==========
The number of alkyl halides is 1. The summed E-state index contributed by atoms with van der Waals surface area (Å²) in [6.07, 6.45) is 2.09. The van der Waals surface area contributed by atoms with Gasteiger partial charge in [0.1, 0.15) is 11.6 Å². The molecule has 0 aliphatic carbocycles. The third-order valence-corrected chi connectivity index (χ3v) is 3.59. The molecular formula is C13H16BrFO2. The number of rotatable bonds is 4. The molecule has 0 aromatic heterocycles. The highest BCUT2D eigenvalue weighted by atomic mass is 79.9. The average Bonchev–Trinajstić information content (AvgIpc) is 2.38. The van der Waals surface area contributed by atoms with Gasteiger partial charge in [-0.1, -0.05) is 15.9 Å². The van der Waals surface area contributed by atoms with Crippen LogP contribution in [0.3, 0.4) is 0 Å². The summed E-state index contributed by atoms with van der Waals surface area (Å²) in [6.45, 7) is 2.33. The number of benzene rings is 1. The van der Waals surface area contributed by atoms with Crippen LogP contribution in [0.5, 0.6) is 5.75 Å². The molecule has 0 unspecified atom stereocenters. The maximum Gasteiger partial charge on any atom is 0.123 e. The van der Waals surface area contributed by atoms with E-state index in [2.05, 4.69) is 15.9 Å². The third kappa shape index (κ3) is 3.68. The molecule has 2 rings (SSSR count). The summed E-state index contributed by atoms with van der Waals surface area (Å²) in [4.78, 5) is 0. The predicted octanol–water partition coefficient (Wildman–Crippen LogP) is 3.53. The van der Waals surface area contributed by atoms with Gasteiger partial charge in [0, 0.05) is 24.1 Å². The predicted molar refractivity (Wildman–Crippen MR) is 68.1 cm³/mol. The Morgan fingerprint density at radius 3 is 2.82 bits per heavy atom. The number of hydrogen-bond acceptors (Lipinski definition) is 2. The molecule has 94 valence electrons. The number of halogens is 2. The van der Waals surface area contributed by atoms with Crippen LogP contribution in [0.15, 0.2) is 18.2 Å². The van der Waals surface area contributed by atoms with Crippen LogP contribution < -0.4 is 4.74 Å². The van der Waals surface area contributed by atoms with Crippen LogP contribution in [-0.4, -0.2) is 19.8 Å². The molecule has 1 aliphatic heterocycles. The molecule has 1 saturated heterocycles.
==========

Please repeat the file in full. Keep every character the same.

The number of alkyl halides is 1. The summed E-state index contributed by atoms with van der Waals surface area (Å²) in [6.07, 6.45) is 2.09. The van der Waals surface area contributed by atoms with Gasteiger partial charge in [0.1, 0.15) is 11.6 Å². The molecule has 0 aliphatic carbocycles. The third-order valence-corrected chi connectivity index (χ3v) is 3.59. The molecular formula is C13H16BrFO2. The number of rotatable bonds is 4. The molecule has 0 aromatic heterocycles. The highest BCUT2D eigenvalue weighted by atomic mass is 79.9. The average Bonchev–Trinajstić information content (AvgIpc) is 2.38. The van der Waals surface area contributed by atoms with Gasteiger partial charge in [-0.1, -0.05) is 15.9 Å². The van der Waals surface area contributed by atoms with Crippen LogP contribution in [0.3, 0.4) is 0 Å². The summed E-state index contributed by atoms with van der Waals surface area (Å²) in [6.45, 7) is 2.33. The number of benzene rings is 1. The van der Waals surface area contributed by atoms with Crippen LogP contribution in [0.5, 0.6) is 5.75 Å². The molecule has 0 unspecified atom stereocenters. The maximum Gasteiger partial charge on any atom is 0.123 e. The van der Waals surface area contributed by atoms with E-state index in [2.05, 4.69) is 15.9 Å². The third kappa shape index (κ3) is 3.68. The molecule has 2 rings (SSSR count). The summed E-state index contributed by atoms with van der Waals surface area (Å²) in [4.78, 5) is 0. The predicted octanol–water partition coefficient (Wildman–Crippen LogP) is 3.53. The van der Waals surface area contributed by atoms with Gasteiger partial charge in [0, 0.05) is 24.1 Å². The predicted molar refractivity (Wildman–Crippen MR) is 68.1 cm³/mol. The Morgan fingerprint density at radius 3 is 2.82 bits per heavy atom. The number of hydrogen-bond acceptors (Lipinski definition) is 2. The molecule has 94 valence electrons. The number of halogens is 2. The van der Waals surface area contributed by atoms with Crippen LogP contribution in [0.15, 0.2) is 18.2 Å². The van der Waals surface area contributed by atoms with Crippen LogP contribution < -0.4 is 4.74 Å². The van der Waals surface area contributed by atoms with Crippen LogP contribution in [-0.4, -0.2) is 19.8 Å². The molecule has 1 aliphatic heterocycles. The molecule has 1 saturated heterocycles.